• Ichimura Uzaemon XIII as the wrestler Chōkichi (はなれ駒長吉) and Nakamura Utaemon IV as the wrestler Chōgorō (ぬれ髪長五郎) from the play <i>Diary of Two Butterflies in the Pleasure Quarters</i> (<i>Futatsu Chōchō Kuruwa Nikki</i> - 双蝶仝曲輪日記)
  • Under-kimono or <i>Nagajuban</i> (長襦袢 - embossed at  the bottom center)
  • The sumō wrestler Shirafuji Genta (白藤源太) from the series <i>Ghost Stories of China and Japan</i> (<i>Wakan hyaku monogatari</i> - 和漢百物語)
  • Double portrait of Ichikawa Ebizō V (市川海老蔵) as Toneri Matsuōmaru (舎人松王丸) and Ichikawa Gangyoku I (市川眼玉) as Shundō Genba (春藤玄蕃) from an untitled series of paired actors on poem slips (<i>tanzaku</i>)
  • Kong Liang, the Flaming Star (Dokkasei Kōryō - 獨火星孔亮) and Song Wan, the Guardian God in the Clouds (Unrikongō Sōman - 雲里金剛宋萬), from the series <i>One Hundred and Eight Heroes of the Popular Shuihuzhuan</i> (<i>Tsūzoku Suikoden gōketsu hyakuhachinin no hitori</i> - 通俗水滸伝豪傑百八人之一個)
  • Iwai Kumesaburō III (岩井粂三郎) as the Buddhist nun Seigen (清玄尼) on the left and Ichikawa Danjūrō VIII (市川団十郎) as Matsuwaka (松若)
  • Woman reading a letter from the series <i>Board Game of the Floating World</i> (<i>Ukiyo jūroku musashi</i> - 浮世十六むさし)
  • <i>Spring at the Moat </i>(<i>Ohari no Haru</i> - おほりの春)
  • Wild Pinks (寄花): The Rokō girl (<i>Rokō musume</i> - 路考娘, nadeshiko), from the series Beauties of the Floating World Compared to Flowers (<i>Ukiyo bijin yosebana</i> - 浮世美人季)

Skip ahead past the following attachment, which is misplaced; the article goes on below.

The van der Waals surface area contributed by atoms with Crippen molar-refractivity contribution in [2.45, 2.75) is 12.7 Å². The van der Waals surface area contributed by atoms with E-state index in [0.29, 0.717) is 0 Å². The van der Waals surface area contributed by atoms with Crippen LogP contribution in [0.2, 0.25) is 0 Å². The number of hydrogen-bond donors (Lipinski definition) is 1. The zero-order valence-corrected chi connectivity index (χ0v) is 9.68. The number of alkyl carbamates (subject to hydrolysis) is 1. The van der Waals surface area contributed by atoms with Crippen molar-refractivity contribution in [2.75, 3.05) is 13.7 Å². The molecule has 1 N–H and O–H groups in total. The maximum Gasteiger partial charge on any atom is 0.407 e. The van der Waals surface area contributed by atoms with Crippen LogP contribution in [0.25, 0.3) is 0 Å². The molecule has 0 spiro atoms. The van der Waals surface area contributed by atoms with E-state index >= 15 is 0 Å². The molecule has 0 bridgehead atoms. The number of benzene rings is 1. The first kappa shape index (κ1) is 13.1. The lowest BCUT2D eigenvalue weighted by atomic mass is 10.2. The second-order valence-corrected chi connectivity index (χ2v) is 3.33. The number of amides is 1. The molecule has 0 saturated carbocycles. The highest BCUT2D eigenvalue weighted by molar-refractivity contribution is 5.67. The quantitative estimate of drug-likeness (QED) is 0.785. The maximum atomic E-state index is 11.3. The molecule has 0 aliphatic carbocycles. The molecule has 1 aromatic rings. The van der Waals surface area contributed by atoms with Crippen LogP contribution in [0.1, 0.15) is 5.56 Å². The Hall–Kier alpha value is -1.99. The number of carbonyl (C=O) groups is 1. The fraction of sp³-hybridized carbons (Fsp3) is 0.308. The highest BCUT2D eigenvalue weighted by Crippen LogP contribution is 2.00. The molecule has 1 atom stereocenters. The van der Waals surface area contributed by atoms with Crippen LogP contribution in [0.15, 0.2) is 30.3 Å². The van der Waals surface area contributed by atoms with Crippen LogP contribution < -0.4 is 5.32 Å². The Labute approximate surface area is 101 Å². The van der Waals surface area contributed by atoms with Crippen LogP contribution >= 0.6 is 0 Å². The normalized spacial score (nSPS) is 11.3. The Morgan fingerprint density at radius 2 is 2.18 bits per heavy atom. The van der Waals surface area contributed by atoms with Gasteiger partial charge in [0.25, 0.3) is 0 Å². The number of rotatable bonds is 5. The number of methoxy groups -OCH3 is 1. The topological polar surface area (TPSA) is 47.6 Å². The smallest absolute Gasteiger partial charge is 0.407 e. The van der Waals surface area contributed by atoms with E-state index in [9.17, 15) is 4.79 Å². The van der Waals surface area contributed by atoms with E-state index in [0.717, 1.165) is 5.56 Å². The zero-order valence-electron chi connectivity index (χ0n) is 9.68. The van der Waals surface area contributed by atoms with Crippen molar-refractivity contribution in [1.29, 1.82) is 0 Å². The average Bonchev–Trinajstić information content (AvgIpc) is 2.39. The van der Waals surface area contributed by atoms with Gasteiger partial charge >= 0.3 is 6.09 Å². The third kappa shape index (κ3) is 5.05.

• Kintarō reading an <i>ehon</i> on the back of a bear accompanied by an <i>oni</i> holding an ax

Welcome to The Lyon Collection!

Ukiyo-e Prints in the Mike Lyon Collection

Mike Lyon (artist b. 1951) was fortunate to have grown up familiar with Japanese prints. In his youth Lyon’s parents and grandparents displayed examples that certainly inspired his own artistic development. He began acquiring Japanese color woodcuts early in his career as an artist. The types of prints that feature most prominently among the many hundreds in Lyon's collection reflect the artist’s deep appreciation of the human figure and the expressive facial portrait. The vast majority of Japanese prints in the Lyon collection represent views of actors yakusha-e) and beautiful women (bijin-ga), and in particular the close-up, bust-length portraits of the same (okubi-e).

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